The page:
cosmic109 New Member
- Skill Level
- Time with Product
Jan 28, 2008
- User Notes:
Seeing The InvisiblePros:
Over 50 Stunning color and b&w photos.Cons:
Ancient celestial charts.
Poetry and lore about celestial objects.
Size may be a little intimidating.Comments:
The first thing that grabs your attention about The Invisible Universe is its sheer size. This book is HUGE! Measuring a little over 14"x16", the visual impact gives a hint of what is to be expected between the covers. From this standpoint I was not disappointed. Astrophotographer David Malin has assembled over 50 stunning color and black and white photographs of various celestial objects, some well known, others obscure, but all are spellbinding in their presentation.
The photographs are arranged by constellations, with the targets being stars, nebulae, and galaxies. They are accompanied by classical celestial charts, quotations from Shakespeare, Dante, Donne, Tennyson, and others. The combination of science, poetry, and ancient lore only adds to the delight of taking in these magnificent photographs. The photos themselves are unique in that they were shot using a process that uses three different exposures that may have been shot years apart, then combined later to reveal the invisible gases, light, and dust that escapes our normal vision. The results are truly beautiful and astounding!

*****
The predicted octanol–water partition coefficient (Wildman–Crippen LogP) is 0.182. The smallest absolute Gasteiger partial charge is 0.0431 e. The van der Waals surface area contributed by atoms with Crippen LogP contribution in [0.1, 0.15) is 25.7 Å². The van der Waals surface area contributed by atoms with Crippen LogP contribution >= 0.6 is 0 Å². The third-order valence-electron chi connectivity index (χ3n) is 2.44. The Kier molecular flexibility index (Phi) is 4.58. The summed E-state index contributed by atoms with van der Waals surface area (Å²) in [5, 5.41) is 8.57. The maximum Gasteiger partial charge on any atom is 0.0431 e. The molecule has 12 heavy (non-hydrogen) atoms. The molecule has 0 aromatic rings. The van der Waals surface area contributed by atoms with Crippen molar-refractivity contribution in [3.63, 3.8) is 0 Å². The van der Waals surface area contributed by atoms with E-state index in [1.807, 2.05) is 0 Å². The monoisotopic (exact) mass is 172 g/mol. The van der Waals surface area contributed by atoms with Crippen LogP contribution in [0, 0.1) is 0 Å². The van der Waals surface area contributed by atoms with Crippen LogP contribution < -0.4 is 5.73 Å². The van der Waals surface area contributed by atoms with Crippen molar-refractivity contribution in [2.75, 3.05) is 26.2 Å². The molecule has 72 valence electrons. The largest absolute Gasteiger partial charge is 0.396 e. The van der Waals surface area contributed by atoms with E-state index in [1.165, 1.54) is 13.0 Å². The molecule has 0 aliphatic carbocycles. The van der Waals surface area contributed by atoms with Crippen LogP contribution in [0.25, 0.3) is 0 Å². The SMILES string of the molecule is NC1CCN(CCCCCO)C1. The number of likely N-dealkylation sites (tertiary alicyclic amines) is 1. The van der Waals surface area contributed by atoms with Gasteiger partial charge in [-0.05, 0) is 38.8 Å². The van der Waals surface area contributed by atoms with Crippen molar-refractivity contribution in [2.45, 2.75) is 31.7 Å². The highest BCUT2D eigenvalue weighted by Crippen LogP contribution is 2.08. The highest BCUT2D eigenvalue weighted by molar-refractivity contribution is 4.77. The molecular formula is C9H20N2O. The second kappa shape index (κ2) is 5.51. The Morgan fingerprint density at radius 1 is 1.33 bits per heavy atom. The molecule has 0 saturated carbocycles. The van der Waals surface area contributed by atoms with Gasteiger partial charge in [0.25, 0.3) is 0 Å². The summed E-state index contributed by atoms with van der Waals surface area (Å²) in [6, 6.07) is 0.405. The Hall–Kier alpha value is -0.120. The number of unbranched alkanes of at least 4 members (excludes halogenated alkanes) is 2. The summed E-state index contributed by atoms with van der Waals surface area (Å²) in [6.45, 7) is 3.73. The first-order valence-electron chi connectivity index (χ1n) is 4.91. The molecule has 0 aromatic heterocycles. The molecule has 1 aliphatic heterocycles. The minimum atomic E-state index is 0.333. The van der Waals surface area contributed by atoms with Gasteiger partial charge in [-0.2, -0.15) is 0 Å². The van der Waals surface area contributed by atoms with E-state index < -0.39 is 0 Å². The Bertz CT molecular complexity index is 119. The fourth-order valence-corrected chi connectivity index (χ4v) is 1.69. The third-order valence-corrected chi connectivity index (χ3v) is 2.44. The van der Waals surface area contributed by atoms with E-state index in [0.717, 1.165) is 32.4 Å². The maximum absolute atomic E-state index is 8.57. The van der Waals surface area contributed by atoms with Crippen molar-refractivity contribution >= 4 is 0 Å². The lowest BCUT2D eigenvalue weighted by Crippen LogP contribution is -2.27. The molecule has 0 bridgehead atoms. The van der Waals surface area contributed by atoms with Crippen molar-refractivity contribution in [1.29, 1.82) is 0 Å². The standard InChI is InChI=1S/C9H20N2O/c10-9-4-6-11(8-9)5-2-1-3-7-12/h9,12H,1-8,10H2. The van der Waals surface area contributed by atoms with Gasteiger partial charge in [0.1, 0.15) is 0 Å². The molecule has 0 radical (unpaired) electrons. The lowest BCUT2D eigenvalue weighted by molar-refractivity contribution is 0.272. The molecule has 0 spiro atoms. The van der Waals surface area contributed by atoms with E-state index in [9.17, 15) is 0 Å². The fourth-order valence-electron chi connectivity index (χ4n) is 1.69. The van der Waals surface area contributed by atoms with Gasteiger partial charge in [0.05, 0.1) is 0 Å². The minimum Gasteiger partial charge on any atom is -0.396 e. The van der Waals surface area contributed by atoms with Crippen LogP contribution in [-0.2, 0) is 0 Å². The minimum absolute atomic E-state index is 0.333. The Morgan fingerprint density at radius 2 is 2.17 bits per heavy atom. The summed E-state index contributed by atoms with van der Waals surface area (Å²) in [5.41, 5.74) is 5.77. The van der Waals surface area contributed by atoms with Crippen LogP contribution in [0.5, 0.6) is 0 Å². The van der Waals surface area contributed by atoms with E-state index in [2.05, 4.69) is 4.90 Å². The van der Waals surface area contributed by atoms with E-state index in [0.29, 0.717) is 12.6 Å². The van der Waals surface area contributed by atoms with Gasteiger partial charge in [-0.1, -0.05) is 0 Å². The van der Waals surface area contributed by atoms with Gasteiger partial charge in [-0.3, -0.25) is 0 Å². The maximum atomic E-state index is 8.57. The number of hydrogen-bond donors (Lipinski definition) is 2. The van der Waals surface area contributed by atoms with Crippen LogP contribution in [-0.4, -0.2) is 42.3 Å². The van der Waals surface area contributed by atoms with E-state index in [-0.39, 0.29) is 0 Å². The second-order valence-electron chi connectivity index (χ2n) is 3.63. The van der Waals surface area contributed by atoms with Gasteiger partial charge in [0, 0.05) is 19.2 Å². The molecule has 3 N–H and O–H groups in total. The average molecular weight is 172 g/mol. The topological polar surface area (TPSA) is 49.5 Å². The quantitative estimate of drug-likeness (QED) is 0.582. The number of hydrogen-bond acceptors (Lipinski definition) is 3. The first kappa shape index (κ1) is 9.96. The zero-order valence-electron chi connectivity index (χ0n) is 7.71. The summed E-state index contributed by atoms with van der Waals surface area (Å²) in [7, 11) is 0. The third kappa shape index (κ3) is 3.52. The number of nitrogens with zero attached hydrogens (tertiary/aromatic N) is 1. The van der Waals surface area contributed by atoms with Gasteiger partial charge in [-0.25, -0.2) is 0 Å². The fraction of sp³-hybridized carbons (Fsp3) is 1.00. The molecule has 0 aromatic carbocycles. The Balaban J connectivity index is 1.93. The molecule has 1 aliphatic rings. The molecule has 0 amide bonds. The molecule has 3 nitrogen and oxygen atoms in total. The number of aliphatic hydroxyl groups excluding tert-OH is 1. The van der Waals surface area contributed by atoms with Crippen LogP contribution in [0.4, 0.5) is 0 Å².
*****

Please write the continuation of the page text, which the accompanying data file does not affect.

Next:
The book ends with an appendix that lists the Messier Objects, along with coordinates, object type, constellation, and common names. In addition there is "A Southern Extension to The Messier Catalog" (What Messier Might Have Included If He Had Lived At The Latitude Of Sydney). Very interesting indeed.
This is a great book to read on those cloudy nights, and a visual feast worth seeking out.Sort by